Wednesday, April 27, 2011
Are we reading to our kids enough?
We spend so much time trying to pull negative things out of our kids, but how much time do we really spend purposefully offering them a desirable alternative. When it comes to promoting a healthy self image in our daughters (and sons), I'm learning that I really need to be proactive. I need to present to my children the norm I want them to have.
If you're reading this blog, I'm probably preaching to the choir--clearly YOU read-- but we really need to be reading to our kids. Some of us are juggling so much and I know it can be hard even to find a moment to breathe, but we must read to our children. I believe it is a highly effective tool to foster rich discussion about a plethora of issues.
I always marvel at how much my kids are drawn to images. Are you sick of listening to them watch their favorite video over and over yet? If we give them the opportunity, kids will do the same with books they love. I often find mine staring and thinking. What if the image they are so focused on is conveying an important message? A positive message, while they're doing it quietly... are you sold yet?
Here are some things I do to keep my family reading you may want to try:
1. Study your child so you can choose books tailored to your child's interests. Two of my daughters love all things girl-y. It would be easy for me to walk into a library or bookstore and head straight for anything pink, but I have one daughter who is fascinated by the human body. If I want to hold her attention, we need to move toward the science section--and not necessarily in her age group. Don't be limited by where the store expects you to find things.
2. Read to your child regularly. I start reading to my kids while they are in the womb. Once they are born, I find my babies are so much fun with books--especially when they're teething. As they grow older I schedule a daily story time. I commit to reading two short books or one long book aloud. This time quickly becomes their favorite time of day. Not only do they enjoy a tale of their choice, we snuggle close together and share precious cuddles. You can also reinforce your reading times by taking your child to public story times. They are often free and available at your local library or book stores like Barnes and Nobles. Sometimes a simple craft is offered at the end of the story. When my oldest was a baby, I cherished story time at the library as an opportunity for me to interact with other moms in the middle of my day. I made some valuable friendships and forged a good relationship with the library staff. I want to be heard if I make a recommendation or share a concern about what's being offered to my kids.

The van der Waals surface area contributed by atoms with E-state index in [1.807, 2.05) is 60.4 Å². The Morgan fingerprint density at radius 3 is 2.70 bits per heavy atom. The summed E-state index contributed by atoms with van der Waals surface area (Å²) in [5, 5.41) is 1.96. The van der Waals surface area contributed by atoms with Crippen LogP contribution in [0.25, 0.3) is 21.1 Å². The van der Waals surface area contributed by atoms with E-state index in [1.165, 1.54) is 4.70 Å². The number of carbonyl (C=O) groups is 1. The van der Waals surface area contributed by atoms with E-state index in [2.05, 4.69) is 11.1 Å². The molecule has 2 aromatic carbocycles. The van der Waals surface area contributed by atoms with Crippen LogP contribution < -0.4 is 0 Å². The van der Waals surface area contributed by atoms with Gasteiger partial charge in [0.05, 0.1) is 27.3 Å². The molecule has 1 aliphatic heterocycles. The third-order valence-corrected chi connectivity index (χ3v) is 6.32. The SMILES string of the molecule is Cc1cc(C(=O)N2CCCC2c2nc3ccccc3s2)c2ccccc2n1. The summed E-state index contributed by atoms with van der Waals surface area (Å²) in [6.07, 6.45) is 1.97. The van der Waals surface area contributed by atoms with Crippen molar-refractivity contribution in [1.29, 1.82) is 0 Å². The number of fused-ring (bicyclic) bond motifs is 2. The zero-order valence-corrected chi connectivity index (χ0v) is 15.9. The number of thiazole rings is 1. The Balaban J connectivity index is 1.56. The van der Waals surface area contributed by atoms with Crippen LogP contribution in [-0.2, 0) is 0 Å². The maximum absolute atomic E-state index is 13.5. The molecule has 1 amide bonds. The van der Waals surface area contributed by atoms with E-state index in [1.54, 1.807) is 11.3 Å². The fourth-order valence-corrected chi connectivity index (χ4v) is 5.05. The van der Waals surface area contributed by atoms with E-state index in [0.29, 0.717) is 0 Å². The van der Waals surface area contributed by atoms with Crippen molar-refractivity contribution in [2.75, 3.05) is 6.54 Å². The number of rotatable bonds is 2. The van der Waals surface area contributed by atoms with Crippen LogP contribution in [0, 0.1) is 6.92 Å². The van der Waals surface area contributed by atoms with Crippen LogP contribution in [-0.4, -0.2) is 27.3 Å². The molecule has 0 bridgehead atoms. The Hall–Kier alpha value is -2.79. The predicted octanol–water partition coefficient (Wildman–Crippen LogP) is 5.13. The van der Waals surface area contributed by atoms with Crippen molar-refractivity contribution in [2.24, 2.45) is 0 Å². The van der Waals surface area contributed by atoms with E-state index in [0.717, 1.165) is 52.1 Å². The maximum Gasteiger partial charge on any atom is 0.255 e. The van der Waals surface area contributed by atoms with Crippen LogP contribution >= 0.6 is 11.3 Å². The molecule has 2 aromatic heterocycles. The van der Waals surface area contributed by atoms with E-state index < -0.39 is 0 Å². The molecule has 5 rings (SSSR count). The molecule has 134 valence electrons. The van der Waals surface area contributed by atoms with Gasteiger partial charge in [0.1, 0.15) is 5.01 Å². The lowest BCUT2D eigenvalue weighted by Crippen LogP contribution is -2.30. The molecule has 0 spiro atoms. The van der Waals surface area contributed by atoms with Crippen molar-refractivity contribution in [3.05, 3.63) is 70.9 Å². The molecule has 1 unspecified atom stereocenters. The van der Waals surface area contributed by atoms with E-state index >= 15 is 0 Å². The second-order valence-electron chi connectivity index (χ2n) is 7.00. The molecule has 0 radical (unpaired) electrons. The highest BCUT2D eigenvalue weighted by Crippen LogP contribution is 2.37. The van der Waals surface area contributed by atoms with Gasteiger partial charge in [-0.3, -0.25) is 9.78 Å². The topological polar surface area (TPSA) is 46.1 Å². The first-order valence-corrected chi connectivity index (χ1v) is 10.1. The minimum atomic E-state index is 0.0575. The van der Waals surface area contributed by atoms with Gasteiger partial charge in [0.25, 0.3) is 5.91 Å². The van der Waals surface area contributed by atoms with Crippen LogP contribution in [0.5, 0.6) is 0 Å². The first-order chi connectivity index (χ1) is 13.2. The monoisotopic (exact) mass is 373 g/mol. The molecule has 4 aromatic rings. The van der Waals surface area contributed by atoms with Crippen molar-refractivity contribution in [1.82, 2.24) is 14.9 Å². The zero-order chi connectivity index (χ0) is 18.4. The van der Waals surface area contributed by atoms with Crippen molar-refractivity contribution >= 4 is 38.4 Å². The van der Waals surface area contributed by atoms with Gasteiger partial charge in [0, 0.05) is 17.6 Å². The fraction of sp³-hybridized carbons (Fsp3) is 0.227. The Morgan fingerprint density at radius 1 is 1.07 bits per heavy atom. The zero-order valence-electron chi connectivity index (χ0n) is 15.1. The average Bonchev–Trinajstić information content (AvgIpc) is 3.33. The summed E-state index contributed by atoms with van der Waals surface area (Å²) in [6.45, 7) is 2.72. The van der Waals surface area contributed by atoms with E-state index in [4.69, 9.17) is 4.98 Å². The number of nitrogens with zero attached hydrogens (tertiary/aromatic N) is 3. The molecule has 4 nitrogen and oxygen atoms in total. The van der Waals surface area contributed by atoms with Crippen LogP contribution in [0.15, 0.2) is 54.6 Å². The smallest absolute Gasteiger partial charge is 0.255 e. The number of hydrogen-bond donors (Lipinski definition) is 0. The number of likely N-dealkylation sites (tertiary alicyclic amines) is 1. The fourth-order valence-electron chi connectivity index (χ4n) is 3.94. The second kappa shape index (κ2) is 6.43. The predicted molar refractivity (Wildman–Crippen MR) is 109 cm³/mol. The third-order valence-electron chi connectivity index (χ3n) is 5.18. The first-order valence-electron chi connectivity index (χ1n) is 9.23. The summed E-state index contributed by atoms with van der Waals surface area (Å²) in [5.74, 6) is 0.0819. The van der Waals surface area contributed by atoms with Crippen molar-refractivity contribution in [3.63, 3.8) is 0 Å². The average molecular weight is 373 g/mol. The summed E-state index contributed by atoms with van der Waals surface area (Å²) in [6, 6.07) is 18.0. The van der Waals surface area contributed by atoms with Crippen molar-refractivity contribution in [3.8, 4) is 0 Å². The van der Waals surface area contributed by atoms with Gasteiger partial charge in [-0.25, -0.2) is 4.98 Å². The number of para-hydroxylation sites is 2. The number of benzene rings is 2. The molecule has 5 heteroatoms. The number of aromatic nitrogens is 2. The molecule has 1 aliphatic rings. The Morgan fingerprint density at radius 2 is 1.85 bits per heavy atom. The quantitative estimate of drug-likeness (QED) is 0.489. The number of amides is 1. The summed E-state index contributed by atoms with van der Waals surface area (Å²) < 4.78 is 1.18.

3. Read during a meal, snack or at bed time. You can also offer your child a coloring book, puzzle, play dough, blocks, or paper to draw on while you read to them. I've noticed that if I keep their hands busy, my kids will listen to me read for a long time.
4. Read a chapter or a few pages at a time. Even my five year old will sit still and listen to me read a book to her that has NO PICTURES in it! As long as her hands are busy, or she's cuddled in my arms, she can tune in for at least a chapter. Unfortunately, in this media crazed society we're living in, it has become a talent to sit still and pay attention. This is also great for the busy parent who is struggling to fit in a reading time. Little by little and chapter by chapter can become something you both look forward to. I think 15 minutes a day is a nice place to start.
5. Let your kids see YOU reading, and choosing recreational activities that celebrate reading. I love to read in bed at night after all the kids have gone to bed, or behind closed doors during the day while the baby is napping. I have had to force myself to bring my books to the family room instead, where I'm easily seen as everyone moves through the house. My husband reads anything and everything--no matter where we are. On a lazy Sunday afternoon after worship and a big meal, we'll get really enthusiastic about hanging out a Barnes and Nobles. Everyone gets to choose a book and we may share chocolate chip cookies or shakes after. I'm learning that no matter what we say to our kids as parents, they are eager to do what we do.
6. Encourage others to gift your kids with books. When the grandmothers ask what would make a good birthday present we often recommend a gift card to our favorite bookstore. If this is hard for you to imagine right now, be encouraged that your child's eyes can light up to receive such a gift, if you foster an environment that celebrates reading.
Check out my review of Say No and Go by Jill Urban Donahue. I think it's a good book to use to facilitate necessary discussion with your child about stranger danger, while conveying the unspoken message that nappy hair can be the norm for everyone in a family.